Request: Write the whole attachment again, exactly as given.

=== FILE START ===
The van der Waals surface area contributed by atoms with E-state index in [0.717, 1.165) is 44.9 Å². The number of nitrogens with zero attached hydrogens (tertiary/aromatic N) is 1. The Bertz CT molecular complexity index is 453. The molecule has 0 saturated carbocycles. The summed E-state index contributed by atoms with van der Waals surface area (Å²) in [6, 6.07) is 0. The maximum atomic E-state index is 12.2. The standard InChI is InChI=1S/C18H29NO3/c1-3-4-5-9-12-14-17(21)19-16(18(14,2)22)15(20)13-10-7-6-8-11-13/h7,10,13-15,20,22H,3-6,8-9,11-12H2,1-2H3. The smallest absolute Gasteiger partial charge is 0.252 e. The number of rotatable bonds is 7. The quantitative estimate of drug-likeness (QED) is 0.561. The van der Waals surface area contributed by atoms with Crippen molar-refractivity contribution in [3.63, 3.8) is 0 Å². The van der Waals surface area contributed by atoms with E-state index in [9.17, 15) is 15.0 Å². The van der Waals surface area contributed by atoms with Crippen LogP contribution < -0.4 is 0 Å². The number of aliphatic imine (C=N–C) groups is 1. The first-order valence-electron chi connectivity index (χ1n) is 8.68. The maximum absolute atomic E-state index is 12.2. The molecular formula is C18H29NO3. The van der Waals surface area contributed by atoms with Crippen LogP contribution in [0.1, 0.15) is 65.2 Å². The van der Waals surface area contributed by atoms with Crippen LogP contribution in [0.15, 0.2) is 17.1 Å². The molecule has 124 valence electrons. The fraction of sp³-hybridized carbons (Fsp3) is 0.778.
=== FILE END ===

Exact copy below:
The van der Waals surface area contributed by atoms with E-state index in [0.717, 1.165) is 44.9 Å². The number of nitrogens with zero attached hydrogens (tertiary/aromatic N) is 1. The Bertz CT molecular complexity index is 453. The molecule has 0 saturated carbocycles. The summed E-state index contributed by atoms with van der Waals surface area (Å²) in [6, 6.07) is 0. The maximum atomic E-state index is 12.2. The standard InChI is InChI=1S/C18H29NO3/c1-3-4-5-9-12-14-17(21)19-16(18(14,2)22)15(20)13-10-7-6-8-11-13/h7,10,13-15,20,22H,3-6,8-9,11-12H2,1-2H3. The smallest absolute Gasteiger partial charge is 0.252 e. The number of rotatable bonds is 7. The quantitative estimate of drug-likeness (QED) is 0.561. The van der Waals surface area contributed by atoms with Crippen molar-refractivity contribution in [3.63, 3.8) is 0 Å². The van der Waals surface area contributed by atoms with E-state index in [9.17, 15) is 15.0 Å². The van der Waals surface area contributed by atoms with Crippen LogP contribution < -0.4 is 0 Å². The number of aliphatic imine (C=N–C) groups is 1. The first-order valence-electron chi connectivity index (χ1n) is 8.68. The maximum absolute atomic E-state index is 12.2. The molecular formula is C18H29NO3. The van der Waals surface area contributed by atoms with Crippen LogP contribution in [0.1, 0.15) is 65.2 Å². The van der Waals surface area contributed by atoms with Crippen LogP contribution in [0.15, 0.2) is 17.1 Å². The molecule has 124 valence electrons. The fraction of sp³-hybridized carbons (Fsp3) is 0.778.